How To Go From Worry & Chaos To Calm

Petris Lapis
By Petris Lapis

Being busy and overwhelmed has become a badge to wear with honour. In the words of Dr Brene Brown, ‘exhaustion has become a status symbol’. Our conversations go like this, ‘How are you?’ ‘Busy, you wouldn’t believe how busy we are.’ ‘You think you’re busy! Let me tell you… ‘ Fortunately, there are things you can do to move from worry to calm despite the chaos around you.

Start Your Day Strategically

So you are more controlled and less ‘reactive’:

  1. Set your intention at the start of each day so you focus on what you want to achieve rather than spending your day reacting to things.
  2. Set strong boundaries and keep them. Decide when you need interruption free time and where the boundary between work and home lies and stick to it.
  3. Clean up your ‘to do’ list. Get rid of things that don’t need to be done (or you are never going to do) and prioritise what is left.

Work With Your Brain

Your brain has evolved to do two things that are great for survival but annoying in the workplace.

  1. Notice and respond to changes around you (so you don’t become a predator’s breakfast). This means you are easily distracted by emails, text messages, conversations etc. You can do simple things to help yourself like put your mobile phone on silent or in a drawer, turn off the email alert or close your door.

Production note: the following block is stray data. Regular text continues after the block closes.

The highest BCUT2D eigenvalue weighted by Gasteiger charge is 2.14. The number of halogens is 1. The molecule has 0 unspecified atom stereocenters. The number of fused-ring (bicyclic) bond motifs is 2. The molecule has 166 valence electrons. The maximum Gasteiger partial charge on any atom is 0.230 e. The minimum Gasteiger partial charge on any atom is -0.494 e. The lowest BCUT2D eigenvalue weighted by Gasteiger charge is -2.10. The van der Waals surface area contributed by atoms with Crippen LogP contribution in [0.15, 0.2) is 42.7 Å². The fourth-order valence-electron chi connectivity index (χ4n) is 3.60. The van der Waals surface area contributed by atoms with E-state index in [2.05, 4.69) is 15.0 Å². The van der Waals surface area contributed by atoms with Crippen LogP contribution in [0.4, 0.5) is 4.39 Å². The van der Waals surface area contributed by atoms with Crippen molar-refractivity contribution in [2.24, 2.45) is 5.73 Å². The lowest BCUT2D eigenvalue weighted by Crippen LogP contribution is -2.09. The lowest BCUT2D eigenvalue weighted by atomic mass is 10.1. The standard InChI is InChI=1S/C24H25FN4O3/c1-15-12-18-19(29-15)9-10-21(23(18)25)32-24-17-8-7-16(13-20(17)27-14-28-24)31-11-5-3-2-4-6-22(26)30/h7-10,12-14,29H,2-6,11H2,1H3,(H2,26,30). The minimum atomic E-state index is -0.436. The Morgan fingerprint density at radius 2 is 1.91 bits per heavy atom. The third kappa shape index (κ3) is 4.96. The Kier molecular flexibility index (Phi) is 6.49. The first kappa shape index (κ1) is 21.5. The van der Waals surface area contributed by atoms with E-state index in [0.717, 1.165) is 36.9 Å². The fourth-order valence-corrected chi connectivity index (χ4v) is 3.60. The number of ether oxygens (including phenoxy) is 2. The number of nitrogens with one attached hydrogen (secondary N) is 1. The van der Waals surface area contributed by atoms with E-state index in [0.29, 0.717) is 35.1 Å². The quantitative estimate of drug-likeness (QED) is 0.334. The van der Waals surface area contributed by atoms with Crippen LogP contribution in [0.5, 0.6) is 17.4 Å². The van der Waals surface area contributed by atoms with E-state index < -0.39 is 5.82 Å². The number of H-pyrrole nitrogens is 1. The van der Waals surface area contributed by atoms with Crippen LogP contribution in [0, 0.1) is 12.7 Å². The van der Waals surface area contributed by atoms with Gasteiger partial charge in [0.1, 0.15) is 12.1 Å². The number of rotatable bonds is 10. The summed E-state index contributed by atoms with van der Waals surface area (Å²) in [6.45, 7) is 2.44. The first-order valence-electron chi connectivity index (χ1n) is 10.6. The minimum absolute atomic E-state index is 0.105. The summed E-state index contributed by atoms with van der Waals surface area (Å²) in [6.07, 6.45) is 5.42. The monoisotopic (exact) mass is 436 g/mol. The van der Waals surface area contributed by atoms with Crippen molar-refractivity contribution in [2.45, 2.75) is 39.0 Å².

2. It rewards you with dopamine each time you do something (so you keep moving looking for food and shelter). This is why it feels so good to multi-task, to interrupt yourself to check emails, messages, social media etc. To overcome this tendency, you can use a technique called ‘Pomodoro’ time where you set yourself an alarm for 15 minutes time and allow yourself a quick distraction (change of task) only after the alarm goes off.

How To Go From Worry To Calm

When worry takes over and you don’t know how you are going to get to the end of the day ….

  1. Stop: Seriously stop what you’re doing (the rushing, the internal chatter about the serious situation you are in etc) and breathe … several times in and out. Pause and take stock of what is really going on. Get out of panic and back into control.
  2. Prioritise: Do it like a pro. Act as if you were in the emergency department of a hospital. What needs your attention immediately and what can wait? What is just a head cold? Outsource what you can and tackle the important stuff.
  3. Act: Take action calmly, purposefully and in the direction of your choosing. Turn worry into ‘what you can do’.


Content and references are the author’s own work and may not reflect the views of A Country Practice Accountants Group.